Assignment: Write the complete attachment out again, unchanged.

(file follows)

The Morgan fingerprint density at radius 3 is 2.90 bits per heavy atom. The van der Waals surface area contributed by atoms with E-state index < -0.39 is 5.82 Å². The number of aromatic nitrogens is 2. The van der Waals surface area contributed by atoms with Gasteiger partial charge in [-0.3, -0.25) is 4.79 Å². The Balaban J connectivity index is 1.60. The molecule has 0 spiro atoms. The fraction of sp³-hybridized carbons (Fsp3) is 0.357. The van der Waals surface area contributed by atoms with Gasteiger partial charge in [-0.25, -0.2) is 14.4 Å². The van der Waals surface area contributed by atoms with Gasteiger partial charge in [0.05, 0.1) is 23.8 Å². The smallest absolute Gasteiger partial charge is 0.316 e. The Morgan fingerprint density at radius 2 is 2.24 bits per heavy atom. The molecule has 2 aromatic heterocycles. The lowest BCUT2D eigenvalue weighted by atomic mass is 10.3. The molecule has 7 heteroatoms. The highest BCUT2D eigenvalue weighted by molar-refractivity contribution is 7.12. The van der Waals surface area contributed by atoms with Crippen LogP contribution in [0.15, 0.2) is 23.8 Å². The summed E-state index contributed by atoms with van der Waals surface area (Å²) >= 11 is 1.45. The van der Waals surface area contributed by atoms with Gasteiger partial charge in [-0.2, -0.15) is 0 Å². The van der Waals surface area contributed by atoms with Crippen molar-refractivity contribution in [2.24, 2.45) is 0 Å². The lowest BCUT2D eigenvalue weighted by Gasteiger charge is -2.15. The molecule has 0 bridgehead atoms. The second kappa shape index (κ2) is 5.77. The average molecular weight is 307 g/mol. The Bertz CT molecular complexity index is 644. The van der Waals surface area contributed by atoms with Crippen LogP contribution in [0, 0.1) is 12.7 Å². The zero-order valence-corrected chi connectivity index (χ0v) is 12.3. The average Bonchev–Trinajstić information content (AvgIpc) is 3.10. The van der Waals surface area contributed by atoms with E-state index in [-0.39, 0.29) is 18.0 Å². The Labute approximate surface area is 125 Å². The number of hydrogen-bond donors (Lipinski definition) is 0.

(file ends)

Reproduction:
The Morgan fingerprint density at radius 3 is 2.90 bits per heavy atom. The van der Waals surface area contributed by atoms with E-state index < -0.39 is 5.82 Å². The number of aromatic nitrogens is 2. The van der Waals surface area contributed by atoms with Gasteiger partial charge in [-0.3, -0.25) is 4.79 Å². The Balaban J connectivity index is 1.60. The molecule has 0 spiro atoms. The fraction of sp³-hybridized carbons (Fsp3) is 0.357. The van der Waals surface area contributed by atoms with Gasteiger partial charge in [-0.25, -0.2) is 14.4 Å². The van der Waals surface area contributed by atoms with Gasteiger partial charge in [0.05, 0.1) is 23.8 Å². The smallest absolute Gasteiger partial charge is 0.316 e. The Morgan fingerprint density at radius 2 is 2.24 bits per heavy atom. The molecule has 2 aromatic heterocycles. The lowest BCUT2D eigenvalue weighted by atomic mass is 10.3. The molecule has 7 heteroatoms. The highest BCUT2D eigenvalue weighted by molar-refractivity contribution is 7.12. The van der Waals surface area contributed by atoms with Crippen LogP contribution in [0.15, 0.2) is 23.8 Å². The summed E-state index contributed by atoms with van der Waals surface area (Å²) >= 11 is 1.45. The van der Waals surface area contributed by atoms with Gasteiger partial charge in [-0.2, -0.15) is 0 Å². The van der Waals surface area contributed by atoms with Crippen molar-refractivity contribution in [2.24, 2.45) is 0 Å². The lowest BCUT2D eigenvalue weighted by Gasteiger charge is -2.15. The molecule has 0 bridgehead atoms. The second kappa shape index (κ2) is 5.77. The average molecular weight is 307 g/mol. The Bertz CT molecular complexity index is 644. The van der Waals surface area contributed by atoms with Crippen LogP contribution in [0, 0.1) is 12.7 Å². The zero-order valence-corrected chi connectivity index (χ0v) is 12.3. The average Bonchev–Trinajstić information content (AvgIpc) is 3.10. The van der Waals surface area contributed by atoms with E-state index in [-0.39, 0.29) is 18.0 Å². The Labute approximate surface area is 125 Å². The number of hydrogen-bond donors (Lipinski definition) is 0.